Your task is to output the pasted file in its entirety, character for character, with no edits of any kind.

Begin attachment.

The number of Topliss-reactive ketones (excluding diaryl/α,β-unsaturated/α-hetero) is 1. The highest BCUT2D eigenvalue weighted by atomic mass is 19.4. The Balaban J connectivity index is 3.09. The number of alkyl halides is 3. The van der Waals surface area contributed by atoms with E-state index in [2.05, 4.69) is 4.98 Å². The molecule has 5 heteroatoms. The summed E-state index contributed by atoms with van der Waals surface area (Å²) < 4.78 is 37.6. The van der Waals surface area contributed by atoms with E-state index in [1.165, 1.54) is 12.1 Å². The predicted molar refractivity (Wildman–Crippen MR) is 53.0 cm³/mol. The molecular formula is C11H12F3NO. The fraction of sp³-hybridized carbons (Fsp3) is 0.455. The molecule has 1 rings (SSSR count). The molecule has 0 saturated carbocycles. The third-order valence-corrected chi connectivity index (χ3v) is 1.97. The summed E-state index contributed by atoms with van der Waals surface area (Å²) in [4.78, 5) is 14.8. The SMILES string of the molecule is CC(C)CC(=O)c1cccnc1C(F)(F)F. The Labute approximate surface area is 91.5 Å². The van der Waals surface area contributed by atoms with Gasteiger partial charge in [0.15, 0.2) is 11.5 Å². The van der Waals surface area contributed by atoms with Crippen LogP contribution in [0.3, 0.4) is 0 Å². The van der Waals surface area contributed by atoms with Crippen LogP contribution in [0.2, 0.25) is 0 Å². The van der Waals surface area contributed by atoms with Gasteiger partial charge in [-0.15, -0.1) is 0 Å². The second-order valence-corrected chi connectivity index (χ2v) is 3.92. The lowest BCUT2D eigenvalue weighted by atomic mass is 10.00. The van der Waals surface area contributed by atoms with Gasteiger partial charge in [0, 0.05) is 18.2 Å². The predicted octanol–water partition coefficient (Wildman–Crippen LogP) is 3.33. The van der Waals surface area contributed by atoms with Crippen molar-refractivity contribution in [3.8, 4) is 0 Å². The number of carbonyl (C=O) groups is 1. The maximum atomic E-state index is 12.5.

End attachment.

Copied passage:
The number of Topliss-reactive ketones (excluding diaryl/α,β-unsaturated/α-hetero) is 1. The highest BCUT2D eigenvalue weighted by atomic mass is 19.4. The Balaban J connectivity index is 3.09. The number of alkyl halides is 3. The van der Waals surface area contributed by atoms with E-state index in [2.05, 4.69) is 4.98 Å². The molecule has 5 heteroatoms. The summed E-state index contributed by atoms with van der Waals surface area (Å²) < 4.78 is 37.6. The van der Waals surface area contributed by atoms with E-state index in [1.165, 1.54) is 12.1 Å². The predicted molar refractivity (Wildman–Crippen MR) is 53.0 cm³/mol. The molecular formula is C11H12F3NO. The fraction of sp³-hybridized carbons (Fsp3) is 0.455. The molecule has 1 rings (SSSR count). The molecule has 0 saturated carbocycles. The third-order valence-corrected chi connectivity index (χ3v) is 1.97. The summed E-state index contributed by atoms with van der Waals surface area (Å²) in [4.78, 5) is 14.8. The SMILES string of the molecule is CC(C)CC(=O)c1cccnc1C(F)(F)F. The Labute approximate surface area is 91.5 Å². The van der Waals surface area contributed by atoms with Gasteiger partial charge in [0.15, 0.2) is 11.5 Å². The van der Waals surface area contributed by atoms with Crippen LogP contribution in [0.3, 0.4) is 0 Å². The van der Waals surface area contributed by atoms with Crippen LogP contribution in [0.2, 0.25) is 0 Å². The van der Waals surface area contributed by atoms with Gasteiger partial charge in [-0.15, -0.1) is 0 Å². The second-order valence-corrected chi connectivity index (χ2v) is 3.92. The lowest BCUT2D eigenvalue weighted by atomic mass is 10.00. The van der Waals surface area contributed by atoms with Gasteiger partial charge in [0, 0.05) is 18.2 Å². The predicted octanol–water partition coefficient (Wildman–Crippen LogP) is 3.33. The van der Waals surface area contributed by atoms with Crippen molar-refractivity contribution in [3.8, 4) is 0 Å². The number of carbonyl (C=O) groups is 1. The maximum atomic E-state index is 12.5.